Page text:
Patients' Rights Bill Would Not Cure Ills of US Health Care System

The right hand of Congress clearly doesn’t know what the left hand is doing. In one room, congressional committees are holding hearings on the plight of 38 million uninsured Americans and how to help them get health coverage.

But in the back rooms, negotiations continue on a Patients’ Bill of Rights that even supporters acknowledge will drive up health care costs and increase the number of uninsured.

Despite public apathy about the bill, politicians just can’t seem to ignore legislation with a motherhood-and-apple pie title like the Patients’ Bill of Rights. The White House continues to negotiate with Senator Ted Kennedy (D-MA) to complete work on the bill, whose main purpose is to give patients the right to sue their insurance companies if they don’t get the care they want and need.

But the bill’s dark side is becoming clearer all the time.

The biggest proponents of the bill – doctors themselves – would be among those hurt the most if it were to pass. The bill would give lawyers a blank check to “sue the chart.” That means that anyone involved in a patient’s care could be sued, even if they were not themselves responsible for any harm done.

A doctor who referred an injured patient to another doctor who referred the patient to another doctor who admitted the patient to the hospital and the employer who paid for the health insurance – all could be drawn is a potential defendants.

The main people who will gain more rights are lawyers.

Attorney Richard Scruggs of tobacco litigation fame and fortune just couldn’t wait for the bill to pass to start the lawsuits rolling. He and David Boies, who defended Al Gore in Florida in the 2000 election controversy, are making progress on a class action lawsuit against major health plans like Aetna and Humana on federal civil racketeering laws.

They claim that HMOs’ efforts to control costs have denied patients full access to care, and the patients therefore have been wronged. A federal court in Miami has agreed, giving them the right to proceed with the case.

As many problems as the U.S. health care system does have, opening the floodgates to even more lawsuits through the legal authority of the Patients’ Bill of Rights would drive up costs, leave millions more uninsured, and entangle health care in the courts.

Already, malpractice insurance for doctors is soaring. Some who perform high-risk procedures, like emergency room physicians, say they cannot afford the premiums and are either retiring or moving into other, safer, forms of medicine.

The plight of emergency room physicians was highlighted in the current film, John Q., in which a desperate father takes a hospital emergency room hostage when his 10-year-old son is refused the heart transplant he needs to save his life.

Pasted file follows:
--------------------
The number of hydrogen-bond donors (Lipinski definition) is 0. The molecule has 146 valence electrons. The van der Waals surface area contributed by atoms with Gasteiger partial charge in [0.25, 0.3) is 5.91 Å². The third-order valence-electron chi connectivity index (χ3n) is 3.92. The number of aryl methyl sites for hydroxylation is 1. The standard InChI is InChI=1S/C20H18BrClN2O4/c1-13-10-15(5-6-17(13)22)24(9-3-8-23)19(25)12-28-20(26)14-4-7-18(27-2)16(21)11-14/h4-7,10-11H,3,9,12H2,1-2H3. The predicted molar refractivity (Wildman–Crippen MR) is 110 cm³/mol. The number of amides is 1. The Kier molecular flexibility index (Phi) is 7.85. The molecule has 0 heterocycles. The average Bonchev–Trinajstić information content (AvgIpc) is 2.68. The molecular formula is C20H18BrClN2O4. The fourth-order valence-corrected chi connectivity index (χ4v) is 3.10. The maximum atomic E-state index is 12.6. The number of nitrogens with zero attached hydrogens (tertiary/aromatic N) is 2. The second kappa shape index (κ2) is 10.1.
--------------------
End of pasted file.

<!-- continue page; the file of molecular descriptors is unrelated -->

Hollywood is trying to build a storm of opposition to the U.S. health care system with this latest thriller, even though the film has been panned by Variety as “a shamelessly manipulative commercial on behalf of national health insurance,” and by The New Yorker as “a trashy, opportunistic piece of pop demagoguery.”

In fact, a real-life tragedy similar to the one portrayed in John Q. actually took place two years ago in Canada, which already has national health insurance.

Henry Musuka brought his three-month-old son to a Toronto emergency room because the baby was having trouble breathing. Musuka pulled out a gun – a fake one, it turns out -and took the emergency room hostage because he was desperate to get the staff to respond to his pleas to care for his son.

The police were called, Musuka refused to surrender and was shot and killed.

Clearly, national health insurance is not a cure for a desperate father needing care for his son. In fact, the United States already has laws that require hospitals to provide care to any patient, regardless of whether they have health insurance or not.

Nor would a Patients’ Bill of Rights be a cure for an ailing U.S. health care system by burdening it with huge new litigation costs and mountains of red tape – none of which would provide an ounce of medical care to a single patient.

The president and Mr. Kennedy should turn off the lights in their negotiating room and call it quits on this bad bill. Then they can get down to the real business of creating positive incentives to make the health care marketplace more responsive to consumer demands.

Grace-Marie Turner is president of the Galen Institute, a not-for-profit public policy research organization that focuses on free-market health policy reform. She can be reached at P.O. Box 19080, Alexandria, VA. 22320.

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